Sotomayor’s ‘unflinchingly honest portrayal’

Did Sonia Sotomayor chose the wrong profession? The U.S. Supreme Court justice is rocking her book tour, packing venues and leaving social media atwitter with accounts of her warmth and vitality. She traded pithy barbs with Comedy Central’s Stephen Colbert, salsa danced with Univision’s Jorge Ramos and deftly managed the subdued Q-and-A of public television’s Charlie Rose.

She’s everywhere. A Puerto Rican Oprah.

The emergence of this very non-diva persona is due to My Beloved World, Sotomayor’s recently released autobiography. The memoir couldn’t be better timed for America, a nation increasingly troubled by the growing chasm between the rich and the rest of us.

Sotomayor has written an unflinchingly honest portrayal of what it is like to be a person gifted with intelligence who could have so easily been undermined by poor schooling and the inability to navigate upward through class levels and cultural differences. “The uncertainty I’d always felt at Princeton was something I’d never shake entirely,” she wrote.

There are a lot of poor kids in America like Sotomayor. They come in every race and ethnicity. Problem is, the people who need to read her book the most, to absorb its many lessons, are those who can least relate to those experiences. They are the teachers, professors, deans, police, politicians and business owners who can unknowingly, or at times willingly, stand in the way of people like Sotomayor. Her life was one where one turn in luck, a chance encounter or bit of guidance, meant all the difference to a person willing to meet such opportunity with hard work (and then more hard work). A high school friend urged her to “try for the Ivy League” — and then had to explain to Sotomayor what that was, which institutions were a part of it and what their prestige would mean to her life.

On her book tour, Sotomayor is drawing a large audience of those who can readily identify with her. Much has been made of her background: the South Bronx tenements, the sofrito and arroz con gandules, joyous family gatherings with songs sung in Spanish, her superstitious, loving and yet at times dysfunctional multi-generational family. Sotomayor feels a deep commitment to provide by example the “ Si, se puede,” for younger generations of Latino children. She latched herself to achieving her goal of helping others by the surest route in the land, a solid education.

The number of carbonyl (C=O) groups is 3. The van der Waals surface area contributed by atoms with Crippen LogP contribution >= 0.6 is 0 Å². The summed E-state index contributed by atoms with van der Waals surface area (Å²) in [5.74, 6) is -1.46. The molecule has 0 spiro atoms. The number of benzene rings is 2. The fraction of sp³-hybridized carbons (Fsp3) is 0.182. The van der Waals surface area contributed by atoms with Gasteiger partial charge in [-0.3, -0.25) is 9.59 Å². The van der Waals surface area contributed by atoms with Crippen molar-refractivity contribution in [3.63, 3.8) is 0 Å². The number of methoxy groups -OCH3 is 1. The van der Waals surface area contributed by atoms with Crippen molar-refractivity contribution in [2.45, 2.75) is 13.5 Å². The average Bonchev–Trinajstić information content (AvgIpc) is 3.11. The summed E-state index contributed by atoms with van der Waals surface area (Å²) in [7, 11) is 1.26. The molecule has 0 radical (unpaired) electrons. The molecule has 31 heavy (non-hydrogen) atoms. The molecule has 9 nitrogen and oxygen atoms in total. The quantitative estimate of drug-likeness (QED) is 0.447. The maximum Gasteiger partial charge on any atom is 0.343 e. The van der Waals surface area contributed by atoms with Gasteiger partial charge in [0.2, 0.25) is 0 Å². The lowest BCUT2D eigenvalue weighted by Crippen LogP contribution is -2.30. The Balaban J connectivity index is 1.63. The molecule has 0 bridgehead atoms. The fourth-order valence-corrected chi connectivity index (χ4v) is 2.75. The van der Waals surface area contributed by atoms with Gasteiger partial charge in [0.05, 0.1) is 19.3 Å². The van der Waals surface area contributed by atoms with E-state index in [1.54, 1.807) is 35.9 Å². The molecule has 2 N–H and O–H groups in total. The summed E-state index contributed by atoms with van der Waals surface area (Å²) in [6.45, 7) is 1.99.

Social scientists study people like her; attempting to unravel the unusually high levels of emotional intelligence. She could tell them a lot about her sense of survivor’s guilt, knowing that many of her childhood peers failed to reach goals, even though some had more innate intelligence. She’s honest about how ill-equipped she was to navigate the Ivy League, not because she lacked discipline or determination but for lack of prior exposure to its norms and manners.

The book tells of the Phi Beta Kappa letter she threw in the trash as junk mail. How she had to look up “summa cum laude” in the dictionary when told she would receive the distinction at Princeton.

Her own stellar ascent in academia easily could have unraveled had she not realized that her written English grammar was influenced far too heavily by Spanish. She often learned from books, not living examples. And she explains the limitation:

“When a young person, even a gifted one, grows up without proximate living examples of what she may aspire to become — whether lawyer, artist or leader in any realm — her goal remains abstract. Such models as appear in books or on the news, however inspiring or revered, are ultimately too remote to be real, let alone influential.”

No child should grow up with many of the challenges that faced Sotomayor. As a little girl, she fearfully watched for the inevitable at family gatherings, for her alcoholic father to go from quietly sipping whiskey to the angry words that would end the evening. She developed a nearly paralyzing fear of bugs after an infestation of their home by giant cockroaches. She waded through the crushing realization that the people best situated to help her too often had extremely low expectations for her.

But the fact is, many children in America can relate to Sotomayor. They need allies, people in positions of power who reach out with opportunity, not pity. People who realize that being bicultural is a gift, not a deficit.

Look where it took Sotomayor.

©2013 The Kansas City Star

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